H&M teams up with owner of Puma to make continuous recycling of clothing a reality

High-street fashion business H&M has joined forces with luxury, sport and lifestyle group Kering to jointly develop clothing-recycling innovation.

The two companies will be supported by textile-waste start-up Worn Again which has been developing textile-to-textile chemical recycling technology designed to separate and extract polyester and cotton from old or end-of-use clothing and textiles.

Worn Again’s technology enables the ‘recaptured’ polyester and cellulose from cotton to be spun into new fabric creating a ‘circular resource model’ for textiles. It addresses major barriers in textile-to-textile recycling, namely: how to separate blended fibre garments; and how to separate dyes and other contaminants from polyester and cellulose.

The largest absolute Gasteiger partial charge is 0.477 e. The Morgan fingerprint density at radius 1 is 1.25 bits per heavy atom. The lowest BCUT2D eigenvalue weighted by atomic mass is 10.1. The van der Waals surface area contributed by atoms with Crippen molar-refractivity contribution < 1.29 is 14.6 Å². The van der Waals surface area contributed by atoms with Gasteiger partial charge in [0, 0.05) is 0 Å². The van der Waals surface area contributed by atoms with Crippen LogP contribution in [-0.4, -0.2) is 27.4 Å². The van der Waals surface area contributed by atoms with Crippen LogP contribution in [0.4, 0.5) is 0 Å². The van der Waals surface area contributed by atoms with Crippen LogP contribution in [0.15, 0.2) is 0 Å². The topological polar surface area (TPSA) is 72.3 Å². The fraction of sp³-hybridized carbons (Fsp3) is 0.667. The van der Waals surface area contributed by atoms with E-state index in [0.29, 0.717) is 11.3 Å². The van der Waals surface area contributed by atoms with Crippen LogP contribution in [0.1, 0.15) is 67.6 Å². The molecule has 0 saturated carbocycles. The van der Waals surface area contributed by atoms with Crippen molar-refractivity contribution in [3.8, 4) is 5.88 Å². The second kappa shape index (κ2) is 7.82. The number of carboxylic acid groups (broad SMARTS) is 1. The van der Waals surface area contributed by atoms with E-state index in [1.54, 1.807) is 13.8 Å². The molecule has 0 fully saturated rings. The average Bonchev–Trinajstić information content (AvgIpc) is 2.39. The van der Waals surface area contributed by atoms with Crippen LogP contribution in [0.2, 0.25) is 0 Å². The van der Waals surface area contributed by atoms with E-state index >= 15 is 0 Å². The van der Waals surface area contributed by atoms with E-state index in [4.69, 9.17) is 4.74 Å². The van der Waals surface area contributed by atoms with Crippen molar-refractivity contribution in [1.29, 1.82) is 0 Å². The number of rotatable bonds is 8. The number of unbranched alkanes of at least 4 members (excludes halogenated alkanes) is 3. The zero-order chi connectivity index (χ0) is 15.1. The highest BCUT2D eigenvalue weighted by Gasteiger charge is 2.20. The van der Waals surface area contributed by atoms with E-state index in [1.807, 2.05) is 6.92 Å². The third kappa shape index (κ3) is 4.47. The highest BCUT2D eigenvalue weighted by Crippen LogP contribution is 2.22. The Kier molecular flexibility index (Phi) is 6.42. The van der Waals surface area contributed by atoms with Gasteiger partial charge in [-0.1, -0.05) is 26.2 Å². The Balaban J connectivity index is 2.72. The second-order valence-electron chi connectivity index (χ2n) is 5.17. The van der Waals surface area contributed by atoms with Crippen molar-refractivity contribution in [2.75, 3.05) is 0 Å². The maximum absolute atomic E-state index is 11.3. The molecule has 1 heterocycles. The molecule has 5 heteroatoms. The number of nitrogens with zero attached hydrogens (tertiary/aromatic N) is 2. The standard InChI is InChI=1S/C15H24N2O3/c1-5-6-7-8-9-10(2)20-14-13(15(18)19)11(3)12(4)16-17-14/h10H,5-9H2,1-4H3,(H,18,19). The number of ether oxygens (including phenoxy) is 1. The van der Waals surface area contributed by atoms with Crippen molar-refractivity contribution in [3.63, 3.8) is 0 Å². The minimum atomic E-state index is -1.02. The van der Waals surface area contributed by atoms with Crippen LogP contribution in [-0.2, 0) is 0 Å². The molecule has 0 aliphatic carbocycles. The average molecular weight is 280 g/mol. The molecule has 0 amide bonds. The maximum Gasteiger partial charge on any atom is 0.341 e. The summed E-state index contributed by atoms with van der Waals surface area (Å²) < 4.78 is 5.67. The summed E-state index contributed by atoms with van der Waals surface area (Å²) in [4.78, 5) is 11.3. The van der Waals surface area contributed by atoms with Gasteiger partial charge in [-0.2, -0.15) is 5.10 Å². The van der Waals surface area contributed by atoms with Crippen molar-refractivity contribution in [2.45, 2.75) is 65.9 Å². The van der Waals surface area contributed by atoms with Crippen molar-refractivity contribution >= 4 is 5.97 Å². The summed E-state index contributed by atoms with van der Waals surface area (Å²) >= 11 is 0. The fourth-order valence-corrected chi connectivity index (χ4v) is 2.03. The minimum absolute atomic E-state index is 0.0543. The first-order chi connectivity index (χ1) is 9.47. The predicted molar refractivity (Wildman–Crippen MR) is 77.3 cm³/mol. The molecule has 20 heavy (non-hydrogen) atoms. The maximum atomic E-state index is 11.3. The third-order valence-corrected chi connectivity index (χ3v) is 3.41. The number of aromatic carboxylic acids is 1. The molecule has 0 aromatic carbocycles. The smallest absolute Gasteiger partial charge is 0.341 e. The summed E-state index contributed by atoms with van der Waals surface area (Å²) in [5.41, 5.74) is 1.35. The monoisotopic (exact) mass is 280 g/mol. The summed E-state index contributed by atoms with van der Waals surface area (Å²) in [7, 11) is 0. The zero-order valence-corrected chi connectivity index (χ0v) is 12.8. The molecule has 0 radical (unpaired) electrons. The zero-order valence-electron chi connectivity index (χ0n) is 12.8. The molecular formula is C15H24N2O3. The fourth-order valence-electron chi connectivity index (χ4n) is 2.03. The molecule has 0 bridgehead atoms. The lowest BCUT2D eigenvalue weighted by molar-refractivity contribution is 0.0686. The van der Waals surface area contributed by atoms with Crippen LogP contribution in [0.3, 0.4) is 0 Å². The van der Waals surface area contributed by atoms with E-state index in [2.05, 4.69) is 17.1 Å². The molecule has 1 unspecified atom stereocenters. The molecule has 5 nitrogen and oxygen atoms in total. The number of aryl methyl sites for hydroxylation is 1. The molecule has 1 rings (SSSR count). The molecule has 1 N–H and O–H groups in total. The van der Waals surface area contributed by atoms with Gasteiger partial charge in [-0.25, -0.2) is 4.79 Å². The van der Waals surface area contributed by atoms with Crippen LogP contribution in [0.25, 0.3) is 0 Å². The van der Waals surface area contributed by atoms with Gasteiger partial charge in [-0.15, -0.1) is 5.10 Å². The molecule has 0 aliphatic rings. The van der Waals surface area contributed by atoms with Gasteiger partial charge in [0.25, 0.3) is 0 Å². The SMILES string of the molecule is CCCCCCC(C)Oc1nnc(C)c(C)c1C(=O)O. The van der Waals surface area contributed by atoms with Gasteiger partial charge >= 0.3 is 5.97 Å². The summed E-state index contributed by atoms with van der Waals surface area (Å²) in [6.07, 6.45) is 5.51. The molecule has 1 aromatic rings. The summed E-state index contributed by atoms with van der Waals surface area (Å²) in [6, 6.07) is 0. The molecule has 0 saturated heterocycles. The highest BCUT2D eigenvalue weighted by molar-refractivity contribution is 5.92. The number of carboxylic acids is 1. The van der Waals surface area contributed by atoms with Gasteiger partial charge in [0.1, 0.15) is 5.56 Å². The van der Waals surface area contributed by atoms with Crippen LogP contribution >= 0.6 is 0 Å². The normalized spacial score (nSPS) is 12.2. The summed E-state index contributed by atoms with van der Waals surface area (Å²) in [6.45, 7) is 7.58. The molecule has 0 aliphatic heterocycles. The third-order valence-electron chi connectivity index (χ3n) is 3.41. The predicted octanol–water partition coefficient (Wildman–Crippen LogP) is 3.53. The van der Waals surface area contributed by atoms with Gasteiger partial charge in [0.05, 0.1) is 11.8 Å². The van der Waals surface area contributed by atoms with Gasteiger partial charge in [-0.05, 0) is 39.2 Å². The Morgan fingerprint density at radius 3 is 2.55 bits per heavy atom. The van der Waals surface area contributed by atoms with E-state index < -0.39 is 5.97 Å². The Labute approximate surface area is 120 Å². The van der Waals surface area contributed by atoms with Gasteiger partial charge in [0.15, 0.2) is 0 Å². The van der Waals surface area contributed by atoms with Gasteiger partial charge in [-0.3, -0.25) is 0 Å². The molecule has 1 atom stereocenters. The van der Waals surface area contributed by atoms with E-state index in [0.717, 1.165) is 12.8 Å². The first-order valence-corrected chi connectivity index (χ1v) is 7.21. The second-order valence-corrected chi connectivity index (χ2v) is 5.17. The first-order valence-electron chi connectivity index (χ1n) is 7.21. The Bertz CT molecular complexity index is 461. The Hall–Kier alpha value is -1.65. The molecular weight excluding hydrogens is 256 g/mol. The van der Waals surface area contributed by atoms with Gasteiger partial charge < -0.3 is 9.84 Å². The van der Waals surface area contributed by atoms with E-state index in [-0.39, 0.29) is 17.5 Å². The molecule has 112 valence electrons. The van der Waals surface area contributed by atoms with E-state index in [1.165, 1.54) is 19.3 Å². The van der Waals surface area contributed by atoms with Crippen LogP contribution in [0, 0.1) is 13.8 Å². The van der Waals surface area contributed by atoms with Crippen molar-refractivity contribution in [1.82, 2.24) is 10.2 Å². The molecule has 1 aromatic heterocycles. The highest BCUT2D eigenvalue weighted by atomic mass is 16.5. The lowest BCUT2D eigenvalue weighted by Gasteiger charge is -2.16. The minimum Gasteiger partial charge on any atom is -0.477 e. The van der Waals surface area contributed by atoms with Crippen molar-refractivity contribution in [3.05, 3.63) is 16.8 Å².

The new collaboration with H&M and Kering, via its Puma brand, will support a new testing and monitoring phase for the technology.

By converting the reclaimed raw materials into yarn, developing fabric and creating garments, the tests will aim to demonstrate that the technology is commercially viable.

“Our technology is at the heart of a global vision which will engage all brands, textile recyclers, suppliers and consumers, in a unified ambition to keep clothing already in circulation out of landfill, and as part of a global pool of resources to be used time and time again,” said Worn Again’s CEO, Cyndi Rhoades.

The aim is to give the apparel sector a solution to replace the use of polyester derived from oil – a non-renewable resource – and offer a new, low-impact source of raw materials for cellulosic fibres and fabrics.

“In the long-run this can change the way fashion is made and massively reduce the need for extracting virgin resources from our planet,” said Anna Gedda, H&M’s head of sustainability. “It also brings us closer to our goal of creating fashion in a circular model.”

Kering’s CSO, Marie-Claire Daveu, added: “Innovation is what we need to solve our global environmental challenges. This collaboration…is a great example of this, demonstrating how we can design and deliver a solution that will be fundamental in eradicating textile waste while simultaneously offering a new type of sustainable raw material for our sport and lifestyle brands.”